One of the difficult aspects of giving the gift of travel is how to make it happen. Airplane tickets and, to a slightly lesser extent, train tickets cost a fair bit to change if travel plans change so purchasing tickets to a specific destination on specific dates could cost either you or the recipient dearly if, for some reason, plans had to be changed.
If you are a frequent flier and have accumulated a significant amount of miles, that may be the most economical way of providing airline tickets as a gift. All three major U.S. carriers - United (NYSE:UAL), American (NYSE:AAL) and Delta (NYSE:DAL) - as well as Southwest Airlines (NYSE:LUV) and Alaska Airlines (NYSE:ALK) allow their mileage plan members to use their accrued miles to purchase tickets for others.
While there is no additional fee for doing so, that will mean that you will have to do the online or telephone work when the time comes to make the travel arrangements and may have to pay whatever charges are not covered by the miles, including taxes and airport fees. If that doesn’t appeal, you might consider transferring miles to the recipient, though the cost of doing that could be as much as, or more than, buying a ticket outright.
The three major U.S. carriers all have different fees and different limits when transferring miles.
Delta allows its SkyMiles members to transfer up to 30,000 miles in increments of 1,000 miles for $0.01 per mile plus $30 per transaction, the lowest cost of the three major U.S. airlines. American’s AAdvantage members can share up to 50,000 miles at $12.50 per 1,000 miles ($0.0125 per mile), plus a $30 transaction fee while United MileagePlus members can transfer from 500 to 25,000 miles at a cost of $7.50 per 500 miles ($0.015 per mile) plus $30 per transaction.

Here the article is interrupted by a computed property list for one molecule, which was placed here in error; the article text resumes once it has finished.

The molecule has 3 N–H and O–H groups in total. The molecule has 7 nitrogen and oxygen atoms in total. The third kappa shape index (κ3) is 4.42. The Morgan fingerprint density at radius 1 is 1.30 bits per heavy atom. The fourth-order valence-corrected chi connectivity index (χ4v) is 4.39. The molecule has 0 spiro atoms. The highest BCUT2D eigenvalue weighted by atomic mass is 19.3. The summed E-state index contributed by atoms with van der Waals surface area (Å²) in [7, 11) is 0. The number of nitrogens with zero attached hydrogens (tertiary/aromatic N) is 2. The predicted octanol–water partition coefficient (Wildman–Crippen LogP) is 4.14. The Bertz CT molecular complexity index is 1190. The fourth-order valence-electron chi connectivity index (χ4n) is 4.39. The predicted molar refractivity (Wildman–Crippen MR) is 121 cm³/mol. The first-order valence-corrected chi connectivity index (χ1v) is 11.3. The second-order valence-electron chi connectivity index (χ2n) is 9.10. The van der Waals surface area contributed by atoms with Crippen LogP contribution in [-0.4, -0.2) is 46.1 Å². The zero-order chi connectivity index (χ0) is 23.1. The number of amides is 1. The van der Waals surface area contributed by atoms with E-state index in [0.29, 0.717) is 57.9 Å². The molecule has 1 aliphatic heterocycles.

Alternatively, America, Delta and Southwest all offer travel gift cards while Alaska and United offer gift certificates. Likewise, most major hotel chains from the Four Seasons to Best Western offer gift cards or certificates if you plan to pay for lodging.
If you are inclined to give a fixed amount toward travel, specify the amount instead of a more open-ended offer to buy the tickets (“Aunt Kristen and I would like to contribute $1,000 toward your trip”), and include a check, gift card or gift certificate with your note.
Everybody likes to open gifts, so appropriate presentation is in order. And of course, it should be travel-themed.
If the recipient has always wanted to take a cruise, get a cruise brochure from a local travel agent or the specific cruise line in which they have expressed an interest and put the note in there. Or head to a site like Ticket-o-Matic, which allows web users to generate fake airline tickets. Put the ticket inside a small box, then wrap it for presentation. Be sure to include a note that lets the recipient know you intend to provide them with the real thing when they firm up their plans.
Consider a new set of luggage or luggage tags, a passport wallet or money belt with an airline gift card tucked into each tag. Be creative, and have fun.
Visit my main page at TheTravelPro.us for more news, reviews, and personal observations on the world of upmarket travel.
Photos by Carl Dombek
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